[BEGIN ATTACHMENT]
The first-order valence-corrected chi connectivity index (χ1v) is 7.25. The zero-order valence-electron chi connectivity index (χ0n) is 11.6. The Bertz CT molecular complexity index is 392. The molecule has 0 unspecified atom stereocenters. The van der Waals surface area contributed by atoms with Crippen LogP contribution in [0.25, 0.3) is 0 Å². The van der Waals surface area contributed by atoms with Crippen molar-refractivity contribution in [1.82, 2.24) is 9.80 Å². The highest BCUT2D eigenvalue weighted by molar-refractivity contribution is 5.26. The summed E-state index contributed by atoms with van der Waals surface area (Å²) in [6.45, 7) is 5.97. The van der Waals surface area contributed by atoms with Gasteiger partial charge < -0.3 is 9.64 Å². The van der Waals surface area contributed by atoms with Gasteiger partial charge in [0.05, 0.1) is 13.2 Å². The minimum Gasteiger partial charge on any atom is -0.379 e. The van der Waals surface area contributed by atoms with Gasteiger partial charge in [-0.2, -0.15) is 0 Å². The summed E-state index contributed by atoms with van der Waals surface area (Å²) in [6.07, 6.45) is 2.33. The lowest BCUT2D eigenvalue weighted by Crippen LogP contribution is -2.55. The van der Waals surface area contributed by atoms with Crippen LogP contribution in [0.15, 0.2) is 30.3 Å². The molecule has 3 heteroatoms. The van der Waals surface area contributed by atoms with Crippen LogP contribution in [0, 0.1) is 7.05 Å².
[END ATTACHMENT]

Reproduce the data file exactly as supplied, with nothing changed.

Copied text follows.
The first-order valence-corrected chi connectivity index (χ1v) is 7.25. The zero-order valence-electron chi connectivity index (χ0n) is 11.6. The Bertz CT molecular complexity index is 392. The molecule has 0 unspecified atom stereocenters. The van der Waals surface area contributed by atoms with Crippen LogP contribution in [0.25, 0.3) is 0 Å². The van der Waals surface area contributed by atoms with Crippen molar-refractivity contribution in [1.82, 2.24) is 9.80 Å². The highest BCUT2D eigenvalue weighted by molar-refractivity contribution is 5.26. The summed E-state index contributed by atoms with van der Waals surface area (Å²) in [6.45, 7) is 5.97. The van der Waals surface area contributed by atoms with Gasteiger partial charge < -0.3 is 9.64 Å². The van der Waals surface area contributed by atoms with Gasteiger partial charge in [0.05, 0.1) is 13.2 Å². The minimum Gasteiger partial charge on any atom is -0.379 e. The van der Waals surface area contributed by atoms with Gasteiger partial charge in [-0.2, -0.15) is 0 Å². The summed E-state index contributed by atoms with van der Waals surface area (Å²) in [6.07, 6.45) is 2.33. The lowest BCUT2D eigenvalue weighted by Crippen LogP contribution is -2.55. The van der Waals surface area contributed by atoms with Crippen LogP contribution in [0.15, 0.2) is 30.3 Å². The molecule has 3 heteroatoms. The van der Waals surface area contributed by atoms with Crippen LogP contribution in [0, 0.1) is 7.05 Å².